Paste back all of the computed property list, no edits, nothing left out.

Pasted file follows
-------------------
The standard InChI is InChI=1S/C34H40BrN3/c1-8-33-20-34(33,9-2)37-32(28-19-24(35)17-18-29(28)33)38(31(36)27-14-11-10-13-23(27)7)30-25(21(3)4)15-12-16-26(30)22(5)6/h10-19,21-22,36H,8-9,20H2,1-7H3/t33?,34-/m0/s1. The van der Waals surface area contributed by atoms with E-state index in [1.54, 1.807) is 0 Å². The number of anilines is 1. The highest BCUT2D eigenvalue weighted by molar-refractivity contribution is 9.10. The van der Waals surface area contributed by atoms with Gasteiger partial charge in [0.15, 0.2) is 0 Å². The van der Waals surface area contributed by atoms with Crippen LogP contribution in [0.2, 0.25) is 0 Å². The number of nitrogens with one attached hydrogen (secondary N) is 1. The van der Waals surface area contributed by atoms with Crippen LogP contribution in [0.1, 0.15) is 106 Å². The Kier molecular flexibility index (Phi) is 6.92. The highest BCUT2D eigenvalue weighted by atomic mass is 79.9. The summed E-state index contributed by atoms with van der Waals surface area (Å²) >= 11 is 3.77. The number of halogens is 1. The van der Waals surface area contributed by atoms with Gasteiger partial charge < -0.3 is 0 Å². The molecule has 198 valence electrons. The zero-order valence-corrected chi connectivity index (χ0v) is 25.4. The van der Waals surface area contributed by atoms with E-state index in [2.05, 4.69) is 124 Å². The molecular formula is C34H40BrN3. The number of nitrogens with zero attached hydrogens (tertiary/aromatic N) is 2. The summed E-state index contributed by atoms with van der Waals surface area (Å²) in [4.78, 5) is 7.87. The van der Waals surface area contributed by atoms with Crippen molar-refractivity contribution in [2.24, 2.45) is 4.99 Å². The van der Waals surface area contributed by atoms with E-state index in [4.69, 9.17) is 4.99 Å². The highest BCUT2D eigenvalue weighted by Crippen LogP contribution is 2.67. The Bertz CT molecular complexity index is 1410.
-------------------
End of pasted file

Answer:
The standard InChI is InChI=1S/C34H40BrN3/c1-8-33-20-34(33,9-2)37-32(28-19-24(35)17-18-29(28)33)38(31(36)27-14-11-10-13-23(27)7)30-25(21(3)4)15-12-16-26(30)22(5)6/h10-19,21-22,36H,8-9,20H2,1-7H3/t33?,34-/m0/s1. The van der Waals surface area contributed by atoms with E-state index in [1.54, 1.807) is 0 Å². The number of anilines is 1. The highest BCUT2D eigenvalue weighted by molar-refractivity contribution is 9.10. The van der Waals surface area contributed by atoms with Gasteiger partial charge in [0.15, 0.2) is 0 Å². The van der Waals surface area contributed by atoms with Crippen LogP contribution in [0.2, 0.25) is 0 Å². The number of nitrogens with one attached hydrogen (secondary N) is 1. The van der Waals surface area contributed by atoms with Crippen LogP contribution in [0.1, 0.15) is 106 Å². The Kier molecular flexibility index (Phi) is 6.92. The highest BCUT2D eigenvalue weighted by atomic mass is 79.9. The summed E-state index contributed by atoms with van der Waals surface area (Å²) >= 11 is 3.77. The number of halogens is 1. The van der Waals surface area contributed by atoms with Gasteiger partial charge < -0.3 is 0 Å². The molecule has 198 valence electrons. The zero-order valence-corrected chi connectivity index (χ0v) is 25.4. The van der Waals surface area contributed by atoms with E-state index in [2.05, 4.69) is 124 Å². The molecular formula is C34H40BrN3. The number of nitrogens with zero attached hydrogens (tertiary/aromatic N) is 2. The summed E-state index contributed by atoms with van der Waals surface area (Å²) in [4.78, 5) is 7.87. The van der Waals surface area contributed by atoms with Crippen molar-refractivity contribution in [2.24, 2.45) is 4.99 Å². The van der Waals surface area contributed by atoms with E-state index in [4.69, 9.17) is 4.99 Å². The highest BCUT2D eigenvalue weighted by Crippen LogP contribution is 2.67. The Bertz CT molecular complexity index is 1410.